Sonia Sotomayor's Argumentative Analysis

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Sonia Sotomayor, a US Supreme Court Justice, gave a lecture titled “A Latina Judge’s Voice”; in this lecture she argues that social identities matter for knowledge of the social world. In the context of the lecture she is referring to the judicial system, and she insists that one’s heritage, upbringing, and many other things that make up one’s social identity absolutely influence not only the decisions one makes but also the facts of a case that he or she chooses, or is even able, to see. In this paper I will assess Sotomayor’s arguments alongside Linda Martín Alcoff’s essay on Sotomayor’s lecture and an idea from other feminist writers to show that Sotomayor’s argument about social identities influencing social knowledge is not only convincing,…show more content…
I feel that most would answer this question by saying that one can gain knowledge of the social world by merely existing in some type of social environment and by observing his or her surroundings. The information one collects from his or her surroundings then helps form social knowledge. Assuming that social knowledge is in fact generated from one’s surrounds, then it follows that his or her social knowledge would reflect personal experiences and the experiences of others in his or her immediate social surroundings. Social surroundings also help form one’s baseline knowledge, or “the sort of things one knows without having to look anything up” (Alcoff 123). It makes sense that surroundings and experiences would help form one’s baseline knowledge because those things can become ingrained in a person’s memories, and he or she can reflect upon or recall said memories in any given situation. In Sonia Sotomayor’s lecture “A Latina Judge’s Voice”, she asserts that the social knowledge one has acquired helps to shape that person’s social identity, and that social identity is a part of that person in so much as that it will be reflected in his or her decision…show more content…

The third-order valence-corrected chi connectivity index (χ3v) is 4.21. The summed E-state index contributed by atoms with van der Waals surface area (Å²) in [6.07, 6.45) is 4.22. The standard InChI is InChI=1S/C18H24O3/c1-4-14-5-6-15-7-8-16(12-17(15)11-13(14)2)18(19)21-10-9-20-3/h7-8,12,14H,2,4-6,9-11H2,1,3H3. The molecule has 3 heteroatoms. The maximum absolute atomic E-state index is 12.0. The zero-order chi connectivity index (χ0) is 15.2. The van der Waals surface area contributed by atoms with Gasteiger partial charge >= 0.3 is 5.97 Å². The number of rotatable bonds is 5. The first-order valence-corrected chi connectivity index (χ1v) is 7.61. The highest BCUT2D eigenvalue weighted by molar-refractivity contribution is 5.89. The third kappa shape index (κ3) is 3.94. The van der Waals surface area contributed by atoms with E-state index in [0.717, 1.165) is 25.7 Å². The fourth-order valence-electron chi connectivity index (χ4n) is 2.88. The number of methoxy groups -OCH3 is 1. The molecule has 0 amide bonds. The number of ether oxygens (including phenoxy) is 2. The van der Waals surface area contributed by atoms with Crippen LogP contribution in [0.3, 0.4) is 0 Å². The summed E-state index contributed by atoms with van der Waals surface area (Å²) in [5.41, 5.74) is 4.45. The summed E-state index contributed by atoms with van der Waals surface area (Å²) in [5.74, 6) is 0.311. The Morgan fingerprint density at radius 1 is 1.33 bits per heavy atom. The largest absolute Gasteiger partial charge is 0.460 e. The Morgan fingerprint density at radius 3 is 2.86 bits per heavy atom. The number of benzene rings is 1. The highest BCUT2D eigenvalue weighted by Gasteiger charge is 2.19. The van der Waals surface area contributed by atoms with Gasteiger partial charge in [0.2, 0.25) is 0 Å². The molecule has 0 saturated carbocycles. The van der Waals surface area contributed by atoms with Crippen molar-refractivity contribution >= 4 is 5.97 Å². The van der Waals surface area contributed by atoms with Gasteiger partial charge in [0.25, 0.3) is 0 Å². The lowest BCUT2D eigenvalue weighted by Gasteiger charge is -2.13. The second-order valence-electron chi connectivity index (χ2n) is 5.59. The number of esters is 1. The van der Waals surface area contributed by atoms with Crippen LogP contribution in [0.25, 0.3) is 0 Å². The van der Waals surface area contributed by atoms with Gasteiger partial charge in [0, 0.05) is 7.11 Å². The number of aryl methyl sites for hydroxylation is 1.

It is expected that a judge’s decisions be unbiased, but by allowing social identities to be present in decision making would cause this to be not only implausible, but practically impossible. The major criticism seems to develop from her disagreement with the statement “a wise old man and wise old woman will reach the same conclusion in deciding cases” (Alcoff 122). To me, this statement seems to imply that judges and justices are under the impression that they invoke the ideal version of John Rawl’s ‘veil of ignorance’, a thought experiment in which Rawls implores us to imagine we are in a rational, conscious state before we have any perception of what sort of circumstances we will be living in; among other things, this is to help make laws fair for everyone. Basically, judges and justices who agree with the statement above seem to think they are making decisions and coming to unbiased conclusions from behind a veil of ignorance. However, they are not exactly achieving this, in fact is seems that it is beyond the bounds of possibility. Obviously they are already aware of their circumstances, therefore applying an actual veil of ignorance is impossible, and to get anywhere close to what the veil of ignorance calls for they would be obligated to something akin to color-blindness, or race blindness among others to erase the idea of
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